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Zara’s new logo may be the future of branding, love it or hate it

The controversial design reflects the evolution of fashion branding. But would it have killed Zara to add just a little more space between the letters?

Zara’s new logo may be the future of branding, love it or hate it

Life is hard. Everybody is working too much. Nobody can keep up with all the people launching presidential campaigns. It’s way too cold right now. And as a final blow, brands keep changing their logos on us with zero warning. Two weeks ago it was Slack, last week it was Kate Spade, and this week, Zara pulled a logo redesign on us. Cut it out, guys. We already have enough to deal with.

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Zara’s new logo is already proving particularly controversial, with fans and detractors weighing in on Twitter with their own arguments about the type design. It bears some similarities to its previous logo, which dropped in 2011. Like the former logo, the new one consists of the four capitalized letters of the brand’s name in a serif font. But while the previous logo had ample space between the letters, creating a sense of airiness and minimalism, the new logo squashes all the letters together, the edges and serifs tangling into one another like they’re struggling to break free. The new font also includes a curve on the “Z” and “R” which only adds to the confusion.

It’s an obvious step away from the minimal logos favored by tech companies and startups–from Google to Uber to Everlane–in favor of the more complex logos common in heritage design houses like Cartier, Gucci, and Bulgari.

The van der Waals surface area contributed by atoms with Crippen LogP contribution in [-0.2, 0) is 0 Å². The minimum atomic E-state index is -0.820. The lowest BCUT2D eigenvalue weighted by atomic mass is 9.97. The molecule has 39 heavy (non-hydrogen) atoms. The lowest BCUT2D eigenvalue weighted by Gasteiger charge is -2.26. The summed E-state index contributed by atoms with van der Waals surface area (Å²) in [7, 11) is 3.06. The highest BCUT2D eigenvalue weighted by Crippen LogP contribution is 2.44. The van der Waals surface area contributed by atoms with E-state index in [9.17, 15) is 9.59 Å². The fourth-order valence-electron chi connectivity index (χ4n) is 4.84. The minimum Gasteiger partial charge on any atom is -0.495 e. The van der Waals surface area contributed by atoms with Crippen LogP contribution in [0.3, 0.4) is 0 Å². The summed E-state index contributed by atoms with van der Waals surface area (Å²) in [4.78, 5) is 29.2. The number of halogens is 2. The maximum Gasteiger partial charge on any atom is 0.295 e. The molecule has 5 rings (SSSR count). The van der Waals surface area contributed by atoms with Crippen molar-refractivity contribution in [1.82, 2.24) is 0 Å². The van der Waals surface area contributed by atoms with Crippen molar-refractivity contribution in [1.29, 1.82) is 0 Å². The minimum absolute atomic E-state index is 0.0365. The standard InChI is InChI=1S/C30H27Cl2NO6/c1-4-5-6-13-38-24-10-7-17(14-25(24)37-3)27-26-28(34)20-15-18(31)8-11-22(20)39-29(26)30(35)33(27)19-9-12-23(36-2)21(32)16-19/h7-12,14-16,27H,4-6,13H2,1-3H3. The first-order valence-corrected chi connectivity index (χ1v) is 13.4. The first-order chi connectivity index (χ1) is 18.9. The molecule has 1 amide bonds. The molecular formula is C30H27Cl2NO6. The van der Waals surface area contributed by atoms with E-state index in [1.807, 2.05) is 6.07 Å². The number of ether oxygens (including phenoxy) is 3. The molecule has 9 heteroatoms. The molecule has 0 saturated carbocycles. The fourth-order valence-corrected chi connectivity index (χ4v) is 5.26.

[Image: Zara]
The new look was created by the design firm Baron & Baron, whose founder, Fabien Baron, is known for this kind of compressed, overlapping spacing, and also created much of the visual imagery for Zara’s newly launched marketing campaign. Baron has helped design the typography for a wide range of fashion brands, from Dior to Coach to Bottega Veneta. Zara’s new look conjures up the heritage and weightiness of these brands with its heavy, all-caps logo, which perhaps signals something about Zara’s ambitions to carve out a place among these luxury fashion houses. Still, Zara’s logo is far more squat and crammed together than Baron’s other designs.

As you may be able to tell from my description, I’m not a huge fan of the redesign. It makes me feel claustrophobic, and my mind has to struggle to make sense of what I’m reading when I see the logo. There are others who agree with me, including the well-known designer Erik Spiekermann, who announced on Twitter, “That is the worst piece of type I’ve seen in years. Was this done by one of those new robots that will replace humans?” The logo does, indeed, seem like a technical glitch. Others mocked Zara by saying that if its tendency for compressing letters continues, the next logo redesign will just be a black rectangle with all the letters superimposed on one another. 

But some feel strongly that it is a step forward for the brand, including some of us here at Co.Design. Last year, we published a story about how one of the biggest design trends of 2018 was sans-serif logos with way too much white space between the letters. The authors, Thierry Brunfaut and Tom Greenwood, who are both creative directors, say this kind of logo has become so ubiquitous that it is now totally generic. Consider the recent rebrands by tech companies, like Google, Airbnb, Uber, and Slack whose logos are all variations on this theme. We see this in the fashion world as well. Startups Everlane and Cuyana both have logos that fit squarely into this mold. “Let us call them blands,” Brunfaut and Greenwood wrote.

In the face of all this sameness, Zara’s logo stands out. As a brand founded in the mid-1970s, Zara seems to be claiming its place among the older, more established brands of the world, rather than among than the new generation of startups. That’s well and good. But would it have killed Zara to add just a little bit more space between the letters? Just for readability?

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About the author

Elizabeth Segran, Ph.D., is a staff writer at Fast Company. She lives in Cambridge, Massachusetts

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